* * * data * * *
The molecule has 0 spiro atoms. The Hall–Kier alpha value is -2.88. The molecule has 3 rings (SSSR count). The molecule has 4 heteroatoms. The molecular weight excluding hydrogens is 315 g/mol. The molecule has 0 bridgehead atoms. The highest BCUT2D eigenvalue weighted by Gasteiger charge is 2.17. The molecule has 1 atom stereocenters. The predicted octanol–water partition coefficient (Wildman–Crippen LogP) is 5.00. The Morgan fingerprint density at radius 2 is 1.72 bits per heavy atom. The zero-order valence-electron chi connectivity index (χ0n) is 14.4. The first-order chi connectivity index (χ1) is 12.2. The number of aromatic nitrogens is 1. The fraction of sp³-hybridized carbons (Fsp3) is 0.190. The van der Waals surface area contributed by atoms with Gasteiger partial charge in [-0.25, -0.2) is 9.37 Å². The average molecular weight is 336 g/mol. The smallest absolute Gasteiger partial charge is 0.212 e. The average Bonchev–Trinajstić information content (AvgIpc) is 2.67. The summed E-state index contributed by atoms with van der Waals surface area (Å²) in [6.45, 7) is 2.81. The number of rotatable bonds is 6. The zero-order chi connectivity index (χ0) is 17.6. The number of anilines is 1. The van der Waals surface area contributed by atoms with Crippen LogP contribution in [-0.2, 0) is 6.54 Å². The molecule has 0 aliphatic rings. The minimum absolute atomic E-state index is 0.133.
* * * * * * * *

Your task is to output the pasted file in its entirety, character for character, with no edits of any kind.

The molecule has 0 spiro atoms. The Hall–Kier alpha value is -2.88. The molecule has 3 rings (SSSR count). The molecule has 4 heteroatoms. The molecular weight excluding hydrogens is 315 g/mol. The molecule has 0 bridgehead atoms. The highest BCUT2D eigenvalue weighted by Gasteiger charge is 2.17. The molecule has 1 atom stereocenters. The predicted octanol–water partition coefficient (Wildman–Crippen LogP) is 5.00. The Morgan fingerprint density at radius 2 is 1.72 bits per heavy atom. The zero-order valence-electron chi connectivity index (χ0n) is 14.4. The first-order chi connectivity index (χ1) is 12.2. The number of aromatic nitrogens is 1. The fraction of sp³-hybridized carbons (Fsp3) is 0.190. The van der Waals surface area contributed by atoms with Gasteiger partial charge in [-0.25, -0.2) is 9.37 Å². The average molecular weight is 336 g/mol. The smallest absolute Gasteiger partial charge is 0.212 e. The average Bonchev–Trinajstić information content (AvgIpc) is 2.67. The summed E-state index contributed by atoms with van der Waals surface area (Å²) in [6.45, 7) is 2.81. The number of rotatable bonds is 6. The zero-order chi connectivity index (χ0) is 17.6. The number of anilines is 1. The van der Waals surface area contributed by atoms with Crippen LogP contribution in [-0.2, 0) is 6.54 Å². The molecule has 0 aliphatic rings. The minimum absolute atomic E-state index is 0.133.